Lwanga's possible "origin" as the Unknown Soldier is also teased throughout the story and looks to be an interesting story in its own right. What makes these teases work is that they never intrude on the story being told. Instead, it helps to flesh out Lwanga as a character since the flashbacks that reveal his origin are told when Lwanga is dealing with what he has become. Dysart uses them to not only explain how a doctor and pacifist could do the things that he is doing but they also seem to tie into the larger plot of the series as well.

Dysart also makes very effective use of the real world situation that is the basis for his story. What makes it really work is that Dysart never preaches at the reader, even when Lwanga is giving speeches and getting into debates. Instead, it is a natural part of the story that illuminates what is really happening in Uganda. Dysart presents everything in a matter-of-fact manner that doesn't editorialize but doesn't hold anything back either. It's this factual nature of the information that helps to inform the story without ever making the reader feel like they are be lectured. Personally, I found all of the information Dysart presented very illuminating since, as is mentioned in the story, Uganda is largely a nation that people rarely hear or read about.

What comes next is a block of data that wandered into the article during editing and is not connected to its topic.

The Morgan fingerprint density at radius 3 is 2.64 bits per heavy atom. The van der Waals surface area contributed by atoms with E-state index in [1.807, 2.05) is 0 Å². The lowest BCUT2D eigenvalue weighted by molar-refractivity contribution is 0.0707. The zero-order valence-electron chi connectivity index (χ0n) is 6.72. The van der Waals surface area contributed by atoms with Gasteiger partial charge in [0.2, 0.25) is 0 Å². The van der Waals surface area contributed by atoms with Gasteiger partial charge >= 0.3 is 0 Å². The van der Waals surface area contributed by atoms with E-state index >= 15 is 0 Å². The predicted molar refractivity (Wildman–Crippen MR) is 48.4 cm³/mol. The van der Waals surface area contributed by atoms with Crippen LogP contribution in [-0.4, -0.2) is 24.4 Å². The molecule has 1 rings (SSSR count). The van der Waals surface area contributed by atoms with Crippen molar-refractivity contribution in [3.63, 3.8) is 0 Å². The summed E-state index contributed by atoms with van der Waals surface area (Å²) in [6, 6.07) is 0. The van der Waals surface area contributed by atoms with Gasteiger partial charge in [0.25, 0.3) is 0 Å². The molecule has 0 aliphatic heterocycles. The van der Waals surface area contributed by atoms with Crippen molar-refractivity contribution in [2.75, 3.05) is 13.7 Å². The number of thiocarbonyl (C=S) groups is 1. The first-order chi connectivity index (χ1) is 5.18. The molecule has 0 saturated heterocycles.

Ponticelli's art  is also a perfect match for Dysart's script. The best thing that he adds to the comics is the fact that he manages to convey the brutality of the violence in the story without it becoming needlessly gory. His art still carries a lot of visceral impact, and there are a few shocking moments, while never being gratuitously so. He also manages to display a lot of emotional depth in his characters. This does a lot to increase the dramatic tension in the story as well as really give a reader a sense of what the characters are going through. His art also has a roughness to it that matches the tone of the story. Overall, Ponticelli's work in top notch and very much the equal to the Dysart's script.

Verdict - Must Read. A brutal and compelling war story set in one of the world's most war ravaged regions that manages to successfully mix real world politics with a gripping narrative.

Interested in Unknown Soldier Vol. 1: Haunted House? Buy it on and help support the Weekly Crisis!

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Ryan K Lindsay said...

I only just read this trade too. And you are completely right in the entire review, it's great. The fact that it addresses such a serious and real world issue, such as children slaves in the armies of Africa, but at no point feels didactic, is a testament to the writing and the art.

This is well worth checking out, and it's nice to see a comic that has something to say, but tells you through an awesome story.

brandon said...

Plus, it's such a low price risk...$10. Very good deal.